“By developing trails to some degree some communities to experience positive economic growth. I will be honest not all of them do. It all depends on the area. Depends on the trail and where it connects to. And depends on the proximity to other communities.” A map was presented to the supervisors as a guiding tool but not a finalization where the maps will actually be placed. Leaders said the process is quite lengthy and will take years to establish and develop.
“It’s a long process. I think I told the group the first time I met with them this could be a 25, 30, 40 year plan. As we know nothing moves quickly and funding isn’t necessarily available for trail projects.” He pointed out the previous county’s Supervisors have approved a resolution to support the county trail committees and help with the process without donating money right away. However, Shelby County Supervisor Steve Kenkel cautioned that motion as he didn’t want the supervisors to be tied to the specific map that was handed out.
Instead, Shelby County Auditor Marsha Carter made a separate motion. “To support the development of trails in Shelby County for the healthy and wellness benefit of its residents and to encourage economic growth and to recognize that the committee has developed a county-wide trail plan.” The motion was approved. Leaders said the next step for the Shelby County Trails Committee is to start applying for grant funding.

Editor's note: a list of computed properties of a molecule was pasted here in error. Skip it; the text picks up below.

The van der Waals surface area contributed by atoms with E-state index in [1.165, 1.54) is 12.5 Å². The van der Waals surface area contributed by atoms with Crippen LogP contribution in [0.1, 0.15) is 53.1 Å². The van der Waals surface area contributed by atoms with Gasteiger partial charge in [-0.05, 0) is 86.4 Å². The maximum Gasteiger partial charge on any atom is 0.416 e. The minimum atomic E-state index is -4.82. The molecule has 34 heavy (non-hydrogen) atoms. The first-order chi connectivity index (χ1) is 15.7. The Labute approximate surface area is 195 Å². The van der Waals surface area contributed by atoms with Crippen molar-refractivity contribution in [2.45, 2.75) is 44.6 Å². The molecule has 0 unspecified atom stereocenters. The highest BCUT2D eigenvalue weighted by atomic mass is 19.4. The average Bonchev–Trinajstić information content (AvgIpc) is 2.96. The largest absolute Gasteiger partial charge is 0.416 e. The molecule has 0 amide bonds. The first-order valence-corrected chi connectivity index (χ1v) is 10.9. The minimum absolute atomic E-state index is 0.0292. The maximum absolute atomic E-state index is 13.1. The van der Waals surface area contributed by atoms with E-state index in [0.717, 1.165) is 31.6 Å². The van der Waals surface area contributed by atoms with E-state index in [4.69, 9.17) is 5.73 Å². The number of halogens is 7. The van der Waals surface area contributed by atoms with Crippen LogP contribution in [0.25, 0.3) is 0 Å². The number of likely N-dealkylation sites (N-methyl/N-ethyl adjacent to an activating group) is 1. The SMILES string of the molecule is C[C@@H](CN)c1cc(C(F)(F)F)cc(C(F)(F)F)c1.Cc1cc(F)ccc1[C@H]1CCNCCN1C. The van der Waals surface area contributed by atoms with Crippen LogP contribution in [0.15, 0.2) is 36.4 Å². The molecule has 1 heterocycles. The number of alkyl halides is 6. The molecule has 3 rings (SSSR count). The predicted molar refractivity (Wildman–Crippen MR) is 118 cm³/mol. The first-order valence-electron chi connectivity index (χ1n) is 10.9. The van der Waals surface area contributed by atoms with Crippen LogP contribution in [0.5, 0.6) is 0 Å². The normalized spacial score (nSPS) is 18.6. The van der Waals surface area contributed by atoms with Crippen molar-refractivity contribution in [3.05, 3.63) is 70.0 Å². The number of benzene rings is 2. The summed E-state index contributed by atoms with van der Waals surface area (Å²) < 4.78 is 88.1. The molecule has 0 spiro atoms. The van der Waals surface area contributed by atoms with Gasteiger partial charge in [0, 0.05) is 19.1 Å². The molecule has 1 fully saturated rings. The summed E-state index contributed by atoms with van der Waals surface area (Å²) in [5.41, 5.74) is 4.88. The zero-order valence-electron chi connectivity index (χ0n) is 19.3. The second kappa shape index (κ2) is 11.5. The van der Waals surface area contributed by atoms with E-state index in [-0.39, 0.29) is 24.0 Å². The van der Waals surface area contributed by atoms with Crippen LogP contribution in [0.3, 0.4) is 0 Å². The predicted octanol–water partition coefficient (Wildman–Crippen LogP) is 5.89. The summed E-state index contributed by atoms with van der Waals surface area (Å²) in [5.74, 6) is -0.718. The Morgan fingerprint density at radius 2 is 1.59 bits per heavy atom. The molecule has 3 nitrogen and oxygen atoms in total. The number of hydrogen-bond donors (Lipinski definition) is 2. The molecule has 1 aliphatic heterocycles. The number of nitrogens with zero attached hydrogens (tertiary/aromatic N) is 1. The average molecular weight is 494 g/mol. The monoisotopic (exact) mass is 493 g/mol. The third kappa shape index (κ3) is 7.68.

Officials with the Atlantic Fire Department put out a plea on their social media website, asking residents not to do any open burning “Of any type, or discard of any smoking material. This includes burning trash!!” Recent and continuing high, sustained winds and dry conditions have contributed to many fires across southwest Iowa. The AFVD says they hope that by spreading the word on open burning and being safe in discarding smoking materials, and will voluntary compliance, authorities will not have to issue a Burn Ban.